The Moons of Venus
Moons of Venus
In 1672, Italian-French astronomer Giovanni Cassini spotted a small object close to Venus, which he identified as a possible moon. Although others thought they spotted the satellite, which was named Neith, astronomers eventually concluded that sightings were only stars. There were no moons of Venus.
This is Francesco Fontana's drawing of the supposed satellite(s) of Venus. Woodcuts from Fontana's work in 1646. Note the fringes of light around Venus, which are produced by optical effects.
Magellan Spacecraft radar data helped create this topographical map of Venus (false color)
Moons of Venus - Did Venus Ever have a Moon?
Thus, Venus joined Mercury as the only planets in our Solar System without satellites. The question then became, "Why?" Moons are certainly plentiful. At least 169 satellites orbit the eight planets, with another four worlds circling tiny Pluto. Even some asteroids have moons. Did these two inner worlds ever have moons? And if so, where did they go?
One theory for why Mercury and Venus lack moons involves the strong tidal pull from the Sun. It might simply be impossible for these worlds to hold onto to any satellites for very long. This would particularly affect Mercury, which is a small world closest to the Sun. Venus, however, is further away and roughly the same size of Earth. Why couldn't it hold onto a moon?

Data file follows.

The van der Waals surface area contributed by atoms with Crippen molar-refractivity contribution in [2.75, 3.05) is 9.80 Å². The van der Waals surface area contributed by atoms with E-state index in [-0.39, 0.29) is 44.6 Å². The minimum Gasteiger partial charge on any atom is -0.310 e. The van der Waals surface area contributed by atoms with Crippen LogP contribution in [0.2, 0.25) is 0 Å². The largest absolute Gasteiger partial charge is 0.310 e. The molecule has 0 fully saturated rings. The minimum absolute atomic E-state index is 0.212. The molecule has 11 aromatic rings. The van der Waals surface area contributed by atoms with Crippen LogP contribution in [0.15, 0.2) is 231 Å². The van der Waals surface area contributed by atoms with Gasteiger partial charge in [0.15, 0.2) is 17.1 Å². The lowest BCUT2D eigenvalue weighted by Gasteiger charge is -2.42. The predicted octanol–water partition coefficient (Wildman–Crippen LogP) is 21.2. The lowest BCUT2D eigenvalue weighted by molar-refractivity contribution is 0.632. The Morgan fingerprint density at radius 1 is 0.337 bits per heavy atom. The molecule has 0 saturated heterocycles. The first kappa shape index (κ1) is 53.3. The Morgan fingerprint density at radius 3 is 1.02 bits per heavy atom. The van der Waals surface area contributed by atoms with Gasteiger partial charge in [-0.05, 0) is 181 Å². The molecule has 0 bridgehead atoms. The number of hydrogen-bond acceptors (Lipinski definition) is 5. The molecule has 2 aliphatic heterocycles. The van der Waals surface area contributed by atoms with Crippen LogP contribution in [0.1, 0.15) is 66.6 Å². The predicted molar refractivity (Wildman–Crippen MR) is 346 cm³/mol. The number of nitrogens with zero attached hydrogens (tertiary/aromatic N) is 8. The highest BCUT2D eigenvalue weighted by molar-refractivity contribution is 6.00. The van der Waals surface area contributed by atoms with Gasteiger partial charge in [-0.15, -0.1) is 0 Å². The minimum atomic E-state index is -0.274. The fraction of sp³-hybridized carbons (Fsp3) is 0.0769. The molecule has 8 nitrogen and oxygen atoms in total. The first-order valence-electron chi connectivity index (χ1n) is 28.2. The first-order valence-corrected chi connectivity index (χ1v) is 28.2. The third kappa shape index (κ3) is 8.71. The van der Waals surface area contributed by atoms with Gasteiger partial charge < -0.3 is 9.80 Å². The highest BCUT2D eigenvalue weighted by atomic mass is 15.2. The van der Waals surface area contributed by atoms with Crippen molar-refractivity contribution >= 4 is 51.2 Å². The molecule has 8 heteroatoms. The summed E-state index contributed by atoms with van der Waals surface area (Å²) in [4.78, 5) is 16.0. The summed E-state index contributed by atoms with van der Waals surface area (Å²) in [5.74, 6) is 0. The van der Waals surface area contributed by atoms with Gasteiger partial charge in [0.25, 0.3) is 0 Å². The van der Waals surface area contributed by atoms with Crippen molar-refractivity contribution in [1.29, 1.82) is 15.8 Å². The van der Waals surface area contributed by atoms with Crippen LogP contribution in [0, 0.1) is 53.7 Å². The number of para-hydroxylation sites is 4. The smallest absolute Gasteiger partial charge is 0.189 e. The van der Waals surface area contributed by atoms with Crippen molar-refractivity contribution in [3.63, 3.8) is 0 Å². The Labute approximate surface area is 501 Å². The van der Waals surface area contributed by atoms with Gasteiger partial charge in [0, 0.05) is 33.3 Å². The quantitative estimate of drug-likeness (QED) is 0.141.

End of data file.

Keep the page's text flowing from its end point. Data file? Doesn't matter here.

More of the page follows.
To find out, let's first look at the three ways that moons are formed. They can be created from debris left over from when their planets formed. A world can capture a wandering asteroid into its orbit, which is what Mars might have done with Phobos and Deimos. Or a satellite can result from a massive collision between a planet and another body, which is believed to be the way Earth's Moon was formed.
In 2005, two Caltech researchers, Alex Alemi and David Stevenson, proposed that Venus had not one but two moons in its early history, both caused by collisions with other bodies. The planet then lost both satellites for different reasons involving gravitation pull.
No world was immune to the enormous number of collisions that occurred in the early Solar System. Alemi and Stevenson believe believe that Venus was hit early on by a very large object, resulting in a new moon. However, that world slowly spiraled away from the planet due to the Sun's strong tidal forces. This effect has been documented with other planetary systems. Both Earth's moon and Mars' Deimos are slowly moving away from their planets.
Alemi and Stevenson believe that about 10 million years after the first collision, Venus was hit again by another large body. The force of the collision was so strong that it knocked the planet into a retrograde spin that is the opposite of how other worlds rotate. A new moon was created, but because of the energy required to reverse Venus' rotation, the satellite had an unstable orbit. It eventually spiraled in and collided with Venus.
Something very similar is happening at Mars, where Phobos is slowly moving toward the planet. Millions of years from now, the tiny moon will break up into a ring or impact on the surface.
Links for Moons of Venus
Absent a time machine, we will never know for sure what happened to the moons of Venus. It will remain one of those mysteries of the Universe that can never be definitely explained.